Dove advertisement brings up question about body image
May 8, 2013
Have you seen the new Dove advertisement that's been making a splash on social media? The soap company is known for its "real beauty" campaign, which celebrates the human body in all of its natural forms. This most recent ad, however, draws particular attention to the way we view ourselves and the insecurities some people have about certain facial features.
Tell me about yourself
In the advertisement, you see a big, open loft-style space. Inside hangs a white curtain with a chair on either side. In one chair sits a real FBI sketch artist - the kind who draws up pictures of suspects based solely on eyewitness's descriptions.
In the other sits an ordinary woman. The ad states that neither of these individuals have met or seen each other before. The sketch artist asks the woman to describe her appearance, and as she does, he composes an image of her on his pad.
Next, a new person is brought into the room and takes the seat on the side of the curtain opposite the sketch artist. The ad informs us that this individual had a chance to meet the woman who had just described herself in the previous scene. This new person is asked to describe the first woman, and once again, the sketch artist draws an image based on that description.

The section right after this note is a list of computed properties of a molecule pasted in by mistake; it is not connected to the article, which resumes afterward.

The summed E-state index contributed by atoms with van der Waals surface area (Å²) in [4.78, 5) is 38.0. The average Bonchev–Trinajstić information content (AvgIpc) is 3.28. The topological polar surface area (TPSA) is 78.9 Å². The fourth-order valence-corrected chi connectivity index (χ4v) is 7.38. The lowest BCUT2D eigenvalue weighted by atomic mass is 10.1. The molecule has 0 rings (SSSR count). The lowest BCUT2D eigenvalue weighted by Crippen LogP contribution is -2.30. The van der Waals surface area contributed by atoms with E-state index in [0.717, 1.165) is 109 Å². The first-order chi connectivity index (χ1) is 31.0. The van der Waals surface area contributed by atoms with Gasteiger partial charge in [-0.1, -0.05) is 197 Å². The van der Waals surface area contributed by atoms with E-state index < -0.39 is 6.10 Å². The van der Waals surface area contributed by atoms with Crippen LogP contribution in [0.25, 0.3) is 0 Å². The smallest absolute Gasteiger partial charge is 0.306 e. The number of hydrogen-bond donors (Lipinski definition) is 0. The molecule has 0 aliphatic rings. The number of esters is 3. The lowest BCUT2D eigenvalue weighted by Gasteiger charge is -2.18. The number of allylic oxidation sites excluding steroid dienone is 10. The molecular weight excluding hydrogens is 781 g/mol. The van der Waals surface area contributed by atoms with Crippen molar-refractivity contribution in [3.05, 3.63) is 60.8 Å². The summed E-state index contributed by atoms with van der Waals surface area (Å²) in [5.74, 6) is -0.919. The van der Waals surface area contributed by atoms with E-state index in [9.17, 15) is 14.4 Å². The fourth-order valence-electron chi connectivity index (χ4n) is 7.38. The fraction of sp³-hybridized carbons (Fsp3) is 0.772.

Several women are shown going through this process, but the big reveal comes toward the end of the video, when the participants in this social experiment are shown the two images side by side - the one drawn based on their own description, and the one based on the descriptions of someone they had only recently met. The differences are striking. More often than not, the image based on the self-descriptions show exaggerated facial features, while those sketched base on a third-party's description are far more accurate.
What's to be learned?
This experiment in aesthetics suggests that in many ways, we can be our own worst critics. When you look in the mirror, you may see certain features that seem misshapen or disproportionate, while others may not even pick up on these so-called flaws.
That being said, it can be difficult to overcome your own personal issues, especially when they are located on your face. Even knowing that some of your "flaws" may go unnoticed by others, you might still want to make changes so you're happier with your own appearance. It is crucial to have realistic expectations and having a one-on-one consultation with a board-certified plastic surgeon can help you decide whether plastic surgery is right for you.
The American Society for Aesthetic Plastic Surgery (ASAPS), is recognized as the world's leading organization devoted entirely to aesthetic plastic surgery and cosmetic medicine of the face and body. ASAPS is comprised of over 2,600 Plastic Surgeons; Active Members are certified by the American Board of Plastic Surgery (USA) or by the Royal College of Physicians and Surgeons of Canada and have extensive training in the complete spectrum of surgical and nonsurgical aesthetic procedures. International Active Members are certified by equivalent boards of their respective countries. All members worldwide adhere to a strict Code of Ethics and must meet stringent membership requirements.
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